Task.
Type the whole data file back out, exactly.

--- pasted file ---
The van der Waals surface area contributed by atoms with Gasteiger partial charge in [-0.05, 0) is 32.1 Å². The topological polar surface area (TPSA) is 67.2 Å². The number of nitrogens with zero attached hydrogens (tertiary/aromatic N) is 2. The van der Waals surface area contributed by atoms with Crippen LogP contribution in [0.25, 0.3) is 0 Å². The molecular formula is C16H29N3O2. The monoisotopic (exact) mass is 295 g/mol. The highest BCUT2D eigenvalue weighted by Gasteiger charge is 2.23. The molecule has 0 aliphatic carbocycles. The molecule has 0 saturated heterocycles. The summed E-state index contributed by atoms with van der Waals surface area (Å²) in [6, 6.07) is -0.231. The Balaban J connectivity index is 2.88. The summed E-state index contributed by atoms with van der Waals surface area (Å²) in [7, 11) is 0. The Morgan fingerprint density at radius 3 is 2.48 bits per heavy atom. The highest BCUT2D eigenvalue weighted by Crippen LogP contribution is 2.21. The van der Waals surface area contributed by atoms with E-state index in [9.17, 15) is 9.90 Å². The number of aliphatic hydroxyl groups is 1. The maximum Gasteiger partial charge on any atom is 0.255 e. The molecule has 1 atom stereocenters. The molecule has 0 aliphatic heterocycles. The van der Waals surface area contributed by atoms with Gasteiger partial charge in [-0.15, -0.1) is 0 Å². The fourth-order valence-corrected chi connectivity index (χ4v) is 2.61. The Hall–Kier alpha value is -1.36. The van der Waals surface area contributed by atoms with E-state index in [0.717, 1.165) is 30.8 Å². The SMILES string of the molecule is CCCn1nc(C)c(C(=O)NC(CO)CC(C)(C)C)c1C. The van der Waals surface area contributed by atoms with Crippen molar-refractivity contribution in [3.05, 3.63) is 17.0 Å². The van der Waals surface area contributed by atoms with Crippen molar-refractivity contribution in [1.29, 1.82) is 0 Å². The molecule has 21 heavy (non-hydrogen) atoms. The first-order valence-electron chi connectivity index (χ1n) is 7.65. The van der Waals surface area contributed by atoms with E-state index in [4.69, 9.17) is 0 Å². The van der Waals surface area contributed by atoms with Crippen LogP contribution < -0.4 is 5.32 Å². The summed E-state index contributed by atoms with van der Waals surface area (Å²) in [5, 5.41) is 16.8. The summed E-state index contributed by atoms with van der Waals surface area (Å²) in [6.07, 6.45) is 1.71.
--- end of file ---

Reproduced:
The van der Waals surface area contributed by atoms with Gasteiger partial charge in [-0.05, 0) is 32.1 Å². The topological polar surface area (TPSA) is 67.2 Å². The number of nitrogens with zero attached hydrogens (tertiary/aromatic N) is 2. The van der Waals surface area contributed by atoms with Crippen LogP contribution in [0.25, 0.3) is 0 Å². The molecular formula is C16H29N3O2. The monoisotopic (exact) mass is 295 g/mol. The highest BCUT2D eigenvalue weighted by Gasteiger charge is 2.23. The molecule has 0 aliphatic carbocycles. The molecule has 0 saturated heterocycles. The summed E-state index contributed by atoms with van der Waals surface area (Å²) in [6, 6.07) is -0.231. The Balaban J connectivity index is 2.88. The summed E-state index contributed by atoms with van der Waals surface area (Å²) in [7, 11) is 0. The Morgan fingerprint density at radius 3 is 2.48 bits per heavy atom. The highest BCUT2D eigenvalue weighted by Crippen LogP contribution is 2.21. The van der Waals surface area contributed by atoms with E-state index in [9.17, 15) is 9.90 Å². The number of aliphatic hydroxyl groups is 1. The maximum Gasteiger partial charge on any atom is 0.255 e. The molecule has 1 atom stereocenters. The molecule has 0 aliphatic heterocycles. The van der Waals surface area contributed by atoms with Gasteiger partial charge in [-0.15, -0.1) is 0 Å². The fourth-order valence-corrected chi connectivity index (χ4v) is 2.61. The Hall–Kier alpha value is -1.36. The van der Waals surface area contributed by atoms with E-state index in [0.717, 1.165) is 30.8 Å². The SMILES string of the molecule is CCCn1nc(C)c(C(=O)NC(CO)CC(C)(C)C)c1C. The van der Waals surface area contributed by atoms with Crippen molar-refractivity contribution in [3.05, 3.63) is 17.0 Å². The van der Waals surface area contributed by atoms with Crippen molar-refractivity contribution in [1.29, 1.82) is 0 Å². The molecule has 21 heavy (non-hydrogen) atoms. The first-order valence-electron chi connectivity index (χ1n) is 7.65. The van der Waals surface area contributed by atoms with E-state index in [4.69, 9.17) is 0 Å². The van der Waals surface area contributed by atoms with Crippen LogP contribution < -0.4 is 5.32 Å². The summed E-state index contributed by atoms with van der Waals surface area (Å²) in [5, 5.41) is 16.8. The summed E-state index contributed by atoms with van der Waals surface area (Å²) in [6.07, 6.45) is 1.71.